Keywords: Computer-communication networks, Distributed systems, Distributed applications, Distributed databases, Software engineering, Tools and techniques, User interfaces, Software engineering, Programming environments, Interactive Programming languages, Language constructs, Input/output, Models and principles, User/machine systems, Human factors, Information systems applications, Office automation, Text processing, Text editing, Design, Human factors, Languages, Collaboration, Computer-supported cooperative work, Groupware, Structure editors, User interface management systems
Developing a Reflective Model of Collaborative Systems BIBAKPDF 40-63
  Paul Dourish
Recent years have seen a shift in perception of the nature of HCI and interactive systems. As interface work has increasingly become a focus of attention for the social sciences, we have expanded our appreciation of the importance of issues such as work practice, adaptation, and evolution in interactive systems. The reorientation in our view of interactive systems has been accompanied by a call for a new model of design centered around user needs and participation. This article argues that a new process of design is not enough and that the new view necessitates a similar reorientation in the structure of the systems we build. It outlines some requirements for systems that support a deeper conception of interaction and argues that the traditional system design techniques are not suited to creating such systems. Finally, using examples from ongoing work in the design of an open toolkit for collaborative applications, it illustrates how the principles of computational reflection and metaobject protocols can lead us toward a new model based on open abstraction that holds great promise in addressing these issues.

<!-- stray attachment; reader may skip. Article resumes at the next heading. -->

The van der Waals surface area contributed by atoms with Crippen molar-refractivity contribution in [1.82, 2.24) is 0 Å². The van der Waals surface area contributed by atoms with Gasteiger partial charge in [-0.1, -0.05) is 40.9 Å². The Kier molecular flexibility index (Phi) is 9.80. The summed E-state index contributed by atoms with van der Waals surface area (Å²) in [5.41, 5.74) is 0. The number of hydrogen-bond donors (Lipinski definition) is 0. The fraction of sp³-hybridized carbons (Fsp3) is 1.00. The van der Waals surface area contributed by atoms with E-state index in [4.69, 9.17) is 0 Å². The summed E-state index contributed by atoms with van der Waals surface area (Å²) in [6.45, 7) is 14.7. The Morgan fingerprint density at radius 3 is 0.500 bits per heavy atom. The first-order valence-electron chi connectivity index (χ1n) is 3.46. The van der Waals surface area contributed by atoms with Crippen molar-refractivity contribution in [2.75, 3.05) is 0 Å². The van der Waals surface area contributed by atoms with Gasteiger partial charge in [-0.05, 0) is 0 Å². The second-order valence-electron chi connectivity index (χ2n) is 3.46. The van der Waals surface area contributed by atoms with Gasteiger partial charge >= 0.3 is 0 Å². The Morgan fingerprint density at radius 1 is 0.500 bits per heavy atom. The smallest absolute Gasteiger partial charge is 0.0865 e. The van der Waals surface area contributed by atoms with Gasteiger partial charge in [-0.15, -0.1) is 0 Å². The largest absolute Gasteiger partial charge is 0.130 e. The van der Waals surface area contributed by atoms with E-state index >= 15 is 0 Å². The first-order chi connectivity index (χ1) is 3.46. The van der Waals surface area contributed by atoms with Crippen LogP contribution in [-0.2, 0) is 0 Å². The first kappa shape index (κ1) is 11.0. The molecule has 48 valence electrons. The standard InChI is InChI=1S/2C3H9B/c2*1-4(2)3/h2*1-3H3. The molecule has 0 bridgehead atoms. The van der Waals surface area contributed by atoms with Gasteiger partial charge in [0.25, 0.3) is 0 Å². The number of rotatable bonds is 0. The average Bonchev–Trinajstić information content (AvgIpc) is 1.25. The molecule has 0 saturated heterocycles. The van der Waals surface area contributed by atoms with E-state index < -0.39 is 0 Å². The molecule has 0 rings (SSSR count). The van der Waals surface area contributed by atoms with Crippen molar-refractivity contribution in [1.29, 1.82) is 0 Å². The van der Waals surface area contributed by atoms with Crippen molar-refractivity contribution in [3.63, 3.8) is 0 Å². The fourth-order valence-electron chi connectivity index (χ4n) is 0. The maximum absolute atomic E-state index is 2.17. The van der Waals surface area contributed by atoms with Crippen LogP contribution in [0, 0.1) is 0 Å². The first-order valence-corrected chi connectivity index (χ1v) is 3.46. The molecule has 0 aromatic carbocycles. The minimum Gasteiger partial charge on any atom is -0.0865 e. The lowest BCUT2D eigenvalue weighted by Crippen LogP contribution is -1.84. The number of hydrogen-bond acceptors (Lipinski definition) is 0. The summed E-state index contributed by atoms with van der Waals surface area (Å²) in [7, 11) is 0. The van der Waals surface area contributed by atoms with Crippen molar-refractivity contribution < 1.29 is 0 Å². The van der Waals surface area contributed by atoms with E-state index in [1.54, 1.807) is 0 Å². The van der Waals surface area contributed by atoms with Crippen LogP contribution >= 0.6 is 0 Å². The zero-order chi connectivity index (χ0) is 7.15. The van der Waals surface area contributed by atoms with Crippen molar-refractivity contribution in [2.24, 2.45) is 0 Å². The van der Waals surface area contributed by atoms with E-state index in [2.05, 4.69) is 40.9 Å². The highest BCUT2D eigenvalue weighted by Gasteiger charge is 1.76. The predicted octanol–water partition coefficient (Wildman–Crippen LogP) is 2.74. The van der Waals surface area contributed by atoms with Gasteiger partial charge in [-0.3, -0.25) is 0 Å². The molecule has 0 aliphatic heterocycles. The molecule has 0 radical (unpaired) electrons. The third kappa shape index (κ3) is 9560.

Keywords: Computer-communication networks, Distributed systems, Distributed applications, Software engineering, Tools and techniques, User interfaces, Software engineering, Design, Methodologies, Models and principles, General, Design, Collaborative applications, Computational reflection, Meta-object protocol, Open implementations, System architecture